Should melatonin be treated as a dietary supplement or as a hormone product?
“Go to bed late, stay very small. Go to bed early, grow very tall.” This popular nursery rhyme encourages children to get the rest their bodies need so they’ll grow big. For many Americans, however, sleep is elusive, more a wish than a reality. According to the American Sleep Apnea Association, between 50 million and 70 million American adults have sleep disorders.1
Of those, many individuals reach for over-the-counter medicine or get prescription sleeping pills. Others seek out natural sleeping aids, turned off by the side effects or uninterested in traditional medical solutions. One of the most popular natural sleep aids today is melatonin.
Melatonin is a hormone that the body produces to help regulate one’s circadian rhythm. It is produced in the brain and may play other important roles beyond sleep regulation, with research continuing around these other uses.
Melatonin: Dietary Supplement or Hormone Product?
Should melatonin be treated as a dietary supplement or as a hormone product? David Foreman is president of Herbal Pharmacist and says he believes without a doubt that melatonin should not be sold as a dietary supplement. “Melatonin is a hormone, period. Whatever the source, if it is just melatonin, it is a hormone,” says Foreman. “Hormones are sold as drugs normally, and I have no idea how we are allowed to sell a hormone and consider it a dietary supplement.”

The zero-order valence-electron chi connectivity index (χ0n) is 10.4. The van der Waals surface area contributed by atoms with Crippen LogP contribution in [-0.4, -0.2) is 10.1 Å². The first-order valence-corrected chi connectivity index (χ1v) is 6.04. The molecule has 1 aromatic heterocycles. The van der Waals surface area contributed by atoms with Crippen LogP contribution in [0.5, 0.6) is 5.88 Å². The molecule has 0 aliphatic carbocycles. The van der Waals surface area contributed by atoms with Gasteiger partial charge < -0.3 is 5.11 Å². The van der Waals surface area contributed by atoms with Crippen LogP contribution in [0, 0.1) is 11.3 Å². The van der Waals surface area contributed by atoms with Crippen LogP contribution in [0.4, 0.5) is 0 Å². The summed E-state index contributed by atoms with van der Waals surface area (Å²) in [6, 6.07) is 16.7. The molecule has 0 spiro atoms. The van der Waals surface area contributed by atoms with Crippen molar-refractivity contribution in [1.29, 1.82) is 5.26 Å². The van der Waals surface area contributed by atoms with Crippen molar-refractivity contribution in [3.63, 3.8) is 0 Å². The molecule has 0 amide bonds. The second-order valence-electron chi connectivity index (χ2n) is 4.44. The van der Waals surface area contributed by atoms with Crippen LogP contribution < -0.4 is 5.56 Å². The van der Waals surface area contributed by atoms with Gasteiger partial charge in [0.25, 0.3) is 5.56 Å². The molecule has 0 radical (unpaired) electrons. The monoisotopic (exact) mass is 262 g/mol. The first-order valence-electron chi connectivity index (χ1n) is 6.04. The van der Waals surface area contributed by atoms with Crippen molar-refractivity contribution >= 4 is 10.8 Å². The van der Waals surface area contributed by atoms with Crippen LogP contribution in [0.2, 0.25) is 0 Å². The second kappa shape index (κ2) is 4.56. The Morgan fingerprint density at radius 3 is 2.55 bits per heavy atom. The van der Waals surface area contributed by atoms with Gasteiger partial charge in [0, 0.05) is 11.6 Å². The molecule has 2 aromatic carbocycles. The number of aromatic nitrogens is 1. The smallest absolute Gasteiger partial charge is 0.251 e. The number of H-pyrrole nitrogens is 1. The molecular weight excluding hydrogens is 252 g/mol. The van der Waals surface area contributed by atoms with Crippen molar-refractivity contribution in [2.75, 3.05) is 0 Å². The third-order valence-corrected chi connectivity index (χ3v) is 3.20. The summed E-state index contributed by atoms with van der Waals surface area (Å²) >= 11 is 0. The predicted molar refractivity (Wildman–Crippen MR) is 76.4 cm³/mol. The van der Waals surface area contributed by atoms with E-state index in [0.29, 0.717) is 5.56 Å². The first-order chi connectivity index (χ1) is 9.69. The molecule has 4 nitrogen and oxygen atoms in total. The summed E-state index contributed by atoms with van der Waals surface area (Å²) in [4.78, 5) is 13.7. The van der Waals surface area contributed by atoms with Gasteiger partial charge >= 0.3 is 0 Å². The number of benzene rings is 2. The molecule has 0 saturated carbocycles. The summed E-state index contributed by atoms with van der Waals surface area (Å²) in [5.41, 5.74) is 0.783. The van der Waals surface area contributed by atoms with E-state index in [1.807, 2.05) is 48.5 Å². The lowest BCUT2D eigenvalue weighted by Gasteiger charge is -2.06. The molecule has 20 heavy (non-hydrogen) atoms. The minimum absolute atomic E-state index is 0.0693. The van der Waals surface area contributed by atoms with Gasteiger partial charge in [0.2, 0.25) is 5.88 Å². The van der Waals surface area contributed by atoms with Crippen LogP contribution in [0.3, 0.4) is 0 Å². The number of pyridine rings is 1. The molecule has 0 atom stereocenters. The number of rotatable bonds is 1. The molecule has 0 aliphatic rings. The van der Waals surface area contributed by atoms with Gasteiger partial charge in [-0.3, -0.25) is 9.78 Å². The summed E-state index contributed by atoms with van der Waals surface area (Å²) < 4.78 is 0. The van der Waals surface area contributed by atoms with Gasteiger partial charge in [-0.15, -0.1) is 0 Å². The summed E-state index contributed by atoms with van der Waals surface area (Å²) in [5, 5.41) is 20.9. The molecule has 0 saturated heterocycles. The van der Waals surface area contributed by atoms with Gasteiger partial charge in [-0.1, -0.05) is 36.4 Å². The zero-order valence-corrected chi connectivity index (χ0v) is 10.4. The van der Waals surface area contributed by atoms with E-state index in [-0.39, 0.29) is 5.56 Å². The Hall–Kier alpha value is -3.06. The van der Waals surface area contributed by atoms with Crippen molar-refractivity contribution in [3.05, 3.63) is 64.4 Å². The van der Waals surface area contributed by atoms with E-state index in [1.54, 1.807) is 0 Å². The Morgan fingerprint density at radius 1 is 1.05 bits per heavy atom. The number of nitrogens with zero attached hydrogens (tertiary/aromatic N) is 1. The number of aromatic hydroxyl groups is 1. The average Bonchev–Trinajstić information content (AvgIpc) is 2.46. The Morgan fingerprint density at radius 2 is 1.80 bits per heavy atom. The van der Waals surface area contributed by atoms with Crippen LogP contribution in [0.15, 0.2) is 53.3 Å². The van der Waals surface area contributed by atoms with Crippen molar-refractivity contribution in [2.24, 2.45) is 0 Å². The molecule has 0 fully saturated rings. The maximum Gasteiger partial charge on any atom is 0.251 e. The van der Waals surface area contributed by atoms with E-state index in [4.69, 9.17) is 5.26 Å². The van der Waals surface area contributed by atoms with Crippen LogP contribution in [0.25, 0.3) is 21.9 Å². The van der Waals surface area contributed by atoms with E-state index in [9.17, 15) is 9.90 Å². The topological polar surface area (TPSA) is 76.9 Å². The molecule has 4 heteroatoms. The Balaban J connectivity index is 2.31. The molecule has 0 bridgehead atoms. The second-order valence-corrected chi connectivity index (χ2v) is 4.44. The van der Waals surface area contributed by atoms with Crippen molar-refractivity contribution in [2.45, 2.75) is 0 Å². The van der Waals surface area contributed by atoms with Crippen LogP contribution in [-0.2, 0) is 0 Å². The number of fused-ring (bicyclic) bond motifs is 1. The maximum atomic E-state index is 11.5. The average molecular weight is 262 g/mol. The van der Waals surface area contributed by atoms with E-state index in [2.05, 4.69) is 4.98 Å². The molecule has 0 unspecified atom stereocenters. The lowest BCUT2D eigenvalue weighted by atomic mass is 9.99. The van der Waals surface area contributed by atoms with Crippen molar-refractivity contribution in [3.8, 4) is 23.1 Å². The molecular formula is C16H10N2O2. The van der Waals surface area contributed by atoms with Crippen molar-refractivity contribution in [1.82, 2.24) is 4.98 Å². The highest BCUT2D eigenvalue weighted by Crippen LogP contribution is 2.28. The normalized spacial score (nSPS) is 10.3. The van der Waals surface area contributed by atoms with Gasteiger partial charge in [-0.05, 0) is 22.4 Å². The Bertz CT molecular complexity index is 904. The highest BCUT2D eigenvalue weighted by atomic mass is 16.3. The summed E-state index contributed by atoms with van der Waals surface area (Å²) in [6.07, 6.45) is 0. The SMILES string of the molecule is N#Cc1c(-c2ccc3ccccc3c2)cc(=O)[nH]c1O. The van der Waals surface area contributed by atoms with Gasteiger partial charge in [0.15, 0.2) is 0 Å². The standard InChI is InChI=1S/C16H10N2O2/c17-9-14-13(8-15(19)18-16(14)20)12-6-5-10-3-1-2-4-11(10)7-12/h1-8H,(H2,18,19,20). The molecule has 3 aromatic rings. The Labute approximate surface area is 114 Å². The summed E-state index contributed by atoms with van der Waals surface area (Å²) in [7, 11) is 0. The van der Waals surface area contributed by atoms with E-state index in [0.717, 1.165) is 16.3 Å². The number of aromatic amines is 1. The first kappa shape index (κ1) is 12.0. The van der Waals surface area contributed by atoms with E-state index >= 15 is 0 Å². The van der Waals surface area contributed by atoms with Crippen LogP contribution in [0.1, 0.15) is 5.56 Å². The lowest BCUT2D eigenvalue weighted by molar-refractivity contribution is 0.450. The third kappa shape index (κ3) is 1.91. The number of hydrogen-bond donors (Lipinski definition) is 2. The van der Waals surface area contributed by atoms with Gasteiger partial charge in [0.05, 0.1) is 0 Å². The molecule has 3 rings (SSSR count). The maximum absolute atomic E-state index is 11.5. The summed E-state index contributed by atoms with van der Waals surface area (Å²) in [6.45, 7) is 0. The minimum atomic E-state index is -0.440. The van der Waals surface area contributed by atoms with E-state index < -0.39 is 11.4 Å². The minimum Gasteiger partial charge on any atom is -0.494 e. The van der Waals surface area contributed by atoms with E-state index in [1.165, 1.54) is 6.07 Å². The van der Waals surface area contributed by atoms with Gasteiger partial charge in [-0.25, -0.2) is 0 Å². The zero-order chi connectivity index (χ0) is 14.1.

The American College of Obstetricians and Gynecologists (ACOG) notes two products which are compounded bioidentical hormone products. One is micronized progesterone and the other estradiol. Both are approved by FDA.2 “Bioidentical hormones are plant-derived hormones that are chemically similar or structurally identical to those produced by the body,” states AGOG’s website.2
“Currently, melatonin is considered a dietary supplement as regulated by the FDA,” says Jeff Ventura, vice president of communications at the Council for Responsible Nutrition (CRN; Washington, DC). “What regulatory category a product falls under depends on how the company that makes it decides to bring it onto the market,” Ventura points out. “If, for example, a company considers their melatonin product to be a supplement, they may choose to bring it to market under that route, or pathway, adhering to the regulations set forth in the Dietary Supplement Health and Education Act (DSHEA).”
Best Practice: Marketing Melatonin Responsibly
CRN offers recommended guidelines for the labeling and formulation of melatonin-containing dietary supplements. These include complying with all applicable labeling laws and regulations, as well as formulation guidelines. The association’s website notes, “. . . dietary supplements containing melatonin and marketing for sleep support should be formulated and labeled to provide not more than 10 mg of melatonin per day when used in accordance with the directions for use.” The guidelines also specify that manufacturers should note potential side effects of the supplement as well as a warning not to operate machinery when taking it.
Foreman says that melatonin should not be marketed as a supplement, period. “While research seems to show it is safe and has efficacy, it is still a hormone and we shouldn’t supplement with hormones,” he states. “A better way to address melatonin for sleep is by consuming either botanicals with very low levels of naturally occurring melatonin as part of their phytochemical makeup, or by consuming supplements—like saffron—which have been proven to support the body’s natural production of the hormone.”
The Mayo Clinic refers to melatonin as “generally safe” but recommends it for short-term use only. The medical facility encourages individuals to use melatonin under their doctor’s supervision and to use it as one would any sleeping pill.